Please Look After Mom is an excellent, contemporary novel set in Seoul. In it a Mother goes missing at a subway station. The story of her disappearance is told in turns by her daughter, son, husband and the Mother, Park So-nyo, herself. From what I've read Please Look After Mom was a big bestseller in Korea and Shin has written several novels that have been both commercial successes and prize winners in her homeland. This is her first novel to be translated into English.

It happens at a busy subway stop. Father is aggressive, rushing, Mother lags behind for a moment and suddenly they are separated. The family is understandably upset. As hours turn into days and days turn into weeks everyone has plenty of time for anxious reflection. They try to reconcile the powerhouse, invincible Mother they knew with the old woman she has become and the vacancy she has left. They wonder at the lengths she has gone to, the sacrifice of self she has made to give them all as much as she could toward what they want. They are by turns: devastated, hopeful, resentful, thankful and finally desperate to find out what has happened.

As with any crisis, events lead family members to question their relationships, to examine the past with fresh eyes. Park is illiterate, a farmer's wife, a woman with seemingly no worldly experience. She has played the role of the traditional Korean housewife. Shin uses Park's husband and eldest son and daughter as the guides in exposing who this missing woman is, all that she has done and how she has been viewed and treated. Mother's physical disappearance is recent but her absence from their lives as the figure they knew has been coming on for years. The woman they love and need verses the elderly shell described in the missing posters is a powerfully disturbing for all of them.

It is impossible to read a novel like this and not put yourself emotionally into everything the family is experiencing in a very personal way. However Please Look After Mom is no old fashioned, florid, mother-love saga like the kind Fannie Hurst and Edna Ferber used to write or something you see on the Hallmark channel. The four singular voices Shin created aren't manipulated by her for cheap sentiment. Shin uses quiet, precise writing to gain your empathy for her characters, the urgency of the search and show us the changes happening in Korea. The characters are on a journey that will teach them all they don't know and what they value. Shin shows us how a break can occur in any family, in any culture, no matter how strong.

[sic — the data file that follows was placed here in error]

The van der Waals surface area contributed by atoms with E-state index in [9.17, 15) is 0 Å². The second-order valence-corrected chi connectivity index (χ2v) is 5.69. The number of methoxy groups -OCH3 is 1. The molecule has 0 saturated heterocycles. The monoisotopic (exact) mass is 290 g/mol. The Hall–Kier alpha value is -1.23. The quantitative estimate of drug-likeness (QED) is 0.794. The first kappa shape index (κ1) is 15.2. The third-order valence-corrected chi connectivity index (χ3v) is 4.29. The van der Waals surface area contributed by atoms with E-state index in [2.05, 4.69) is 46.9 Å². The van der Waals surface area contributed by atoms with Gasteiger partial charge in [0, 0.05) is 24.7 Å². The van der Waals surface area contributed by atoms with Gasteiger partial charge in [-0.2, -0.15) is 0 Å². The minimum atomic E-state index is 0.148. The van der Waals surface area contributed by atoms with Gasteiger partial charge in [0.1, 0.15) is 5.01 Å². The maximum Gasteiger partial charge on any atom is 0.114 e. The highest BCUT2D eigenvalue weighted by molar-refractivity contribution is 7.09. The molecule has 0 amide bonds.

P.S. The title? I don't know if the title is a literal translation of the Korean title or not. Please Look After Mom. It has an odd feel to it doesn't it? It's a sentence. The cover? It looks as if should have a 'movie tie in' banner across the bottom.

Wednesday, April 6, 2011

Elizabeth I And One Is Enough

Hi Flower.

Historical fiction novelist Margaret George has never shied away from retelling a well known story. Her subjects have included: Henry the VIII, Cleopatra, Mary Queen of Scots, Helen of Troy and now Elizabeth I. It takes a lot of nerve and a passionate love of the subject to tackle the life of a figure we could all know enough about to write a 200 word bio. Add to that the explosion of novels about the Tudors in the last few years and George's audaciousness is multiplied by a thousand.

There are two big, nice surprises in Elizabeth I. The first is that the book does not start with Henry's marriage to Anne Boleyn, Elizabeth's birth or even her ascension to the throne. The novel begins when Elizabeth is 55 and the Spanish Armada is about to attack. She has already been Queen for almost thirty years and would remain Queen for only another fourteen years. According to most historians by this time the great successes of her reign were past. The second surprise is Lettice Knollys. Lettice was a cousin of Elizabeth's and one of her romantic and political rivals. In 1578 Lettice married for the second time, after having been married to the Earl of Essex, to Elizabeth's great favorite Robert Dudley. In her anger and jealousy Elizabeth banished Lettice from court.

George alternates the novels' chapters between Elizabeth and Lettice. These two women were very much alike. They were both ambitious, brilliant, gravely concerned about the future of their houses and powerful. Despite that those traits, shared blood (Lettice was the grandniece of Anne Bolyen)and agendas because of Lettice's marriage to Elizabeth's supposed lover and her son's efforts to power grab at court they were doomed to be enemies. That's not to say that George has written just a historical frenemy novel. The different narrators bring different perspectives to the detailed political and social events occurring during Elizabeth's reign that George covers.